Higher costs could increase low inflation in Asia
As the global economy recovers from the pandemic, inflation is rising in advanced and emerging economies. The pent-up demand fueled by stimulus and pandemic disruption is helping to accelerate inflation, which is spreading around the world through global factors such as rising food and energy prices and soaring prices. shipping costs.
The chart of the week shows how inflation in Asia has been more subdued than in other regions, allowing central banks to keep interest rates low and support the economic recovery. However, lukewarm price hikes from Asia could see greater momentum next year. The outlook remains uncertain and central banks should be prepared to tighten their policies if inflationary pressures and expectations intensify.
Several factors explain the fall in inflation in Asia. Among emerging Asian economies, a delayed recovery has maintained core inflation, which removes volatile food and energy costs, operating at half the rate of its peers in other regions.
And the cost of food, which accounts for about a third of the baskets in the Consumer Price Index, rose 1.6 percent over the past year, compared to 9.1 percent in other regions. . This reflects unique factors such as a strong harvest in India, a rebound in the pig population following a recent swine flu outbreak in China and contained increases in rice prices.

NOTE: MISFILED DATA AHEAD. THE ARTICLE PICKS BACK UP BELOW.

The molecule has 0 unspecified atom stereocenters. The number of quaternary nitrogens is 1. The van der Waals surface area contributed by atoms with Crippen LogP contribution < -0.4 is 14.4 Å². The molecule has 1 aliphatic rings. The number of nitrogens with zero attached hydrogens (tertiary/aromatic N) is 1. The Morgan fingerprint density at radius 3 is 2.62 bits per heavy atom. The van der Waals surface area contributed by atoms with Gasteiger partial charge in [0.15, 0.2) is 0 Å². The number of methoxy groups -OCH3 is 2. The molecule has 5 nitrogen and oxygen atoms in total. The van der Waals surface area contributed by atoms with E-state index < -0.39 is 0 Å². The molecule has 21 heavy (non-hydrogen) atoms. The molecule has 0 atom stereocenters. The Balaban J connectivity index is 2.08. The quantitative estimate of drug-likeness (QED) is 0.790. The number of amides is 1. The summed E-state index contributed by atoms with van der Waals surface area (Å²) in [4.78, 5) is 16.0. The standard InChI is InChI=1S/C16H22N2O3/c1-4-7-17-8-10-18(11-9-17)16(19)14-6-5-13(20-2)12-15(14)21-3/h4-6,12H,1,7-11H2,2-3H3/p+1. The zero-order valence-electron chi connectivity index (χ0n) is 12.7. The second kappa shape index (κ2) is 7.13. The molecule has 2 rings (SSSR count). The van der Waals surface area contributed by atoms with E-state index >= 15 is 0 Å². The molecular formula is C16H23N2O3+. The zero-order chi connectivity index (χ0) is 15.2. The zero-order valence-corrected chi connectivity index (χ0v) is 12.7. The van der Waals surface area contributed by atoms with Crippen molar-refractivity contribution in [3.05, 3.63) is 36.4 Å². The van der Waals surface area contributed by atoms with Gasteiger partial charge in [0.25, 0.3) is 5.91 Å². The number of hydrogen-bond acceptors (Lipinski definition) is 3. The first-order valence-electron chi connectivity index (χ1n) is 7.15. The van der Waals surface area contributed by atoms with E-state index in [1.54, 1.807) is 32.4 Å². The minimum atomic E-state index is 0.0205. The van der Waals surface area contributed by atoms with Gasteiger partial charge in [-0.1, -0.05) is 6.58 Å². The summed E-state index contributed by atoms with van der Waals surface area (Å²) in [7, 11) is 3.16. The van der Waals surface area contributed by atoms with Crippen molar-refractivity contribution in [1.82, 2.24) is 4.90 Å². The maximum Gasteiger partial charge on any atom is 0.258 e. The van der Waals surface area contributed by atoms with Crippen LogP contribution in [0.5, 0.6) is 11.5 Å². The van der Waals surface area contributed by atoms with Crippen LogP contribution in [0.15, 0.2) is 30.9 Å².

In contrast, falling inflation in advanced Asian economies reflects a different set of factors. The region has experienced more moderate energy inflation than Europe and the United States.
Finally, some Asian countries have managed the pandemic in such a way as to avoid major supply disruptions and the resulting pressure on prices. Korea has adopted comprehensive contact tracing and testing, for example, while Australia and China have contained infections with border closures and localized lockdowns.
Strong inflationary pressures will eventually ease globally, as the supply-demand mismatch recedes and stimulus fades. But in 2022, as the recovery strengthens, the lingering impact of high transportation costs could put an end to benign inflation that Asia enjoyed in 2021.
A benchmark measure of global shipping costs, the Baltic Dry Index, has tripled this year through October: Our analysis shows that such large increases in shipping costs drive inflation for 12 months, which could add about 1.5 percentage points to the pace of inflation in Asia in the second half of 2022.
Policymakers in the region must be ready to act.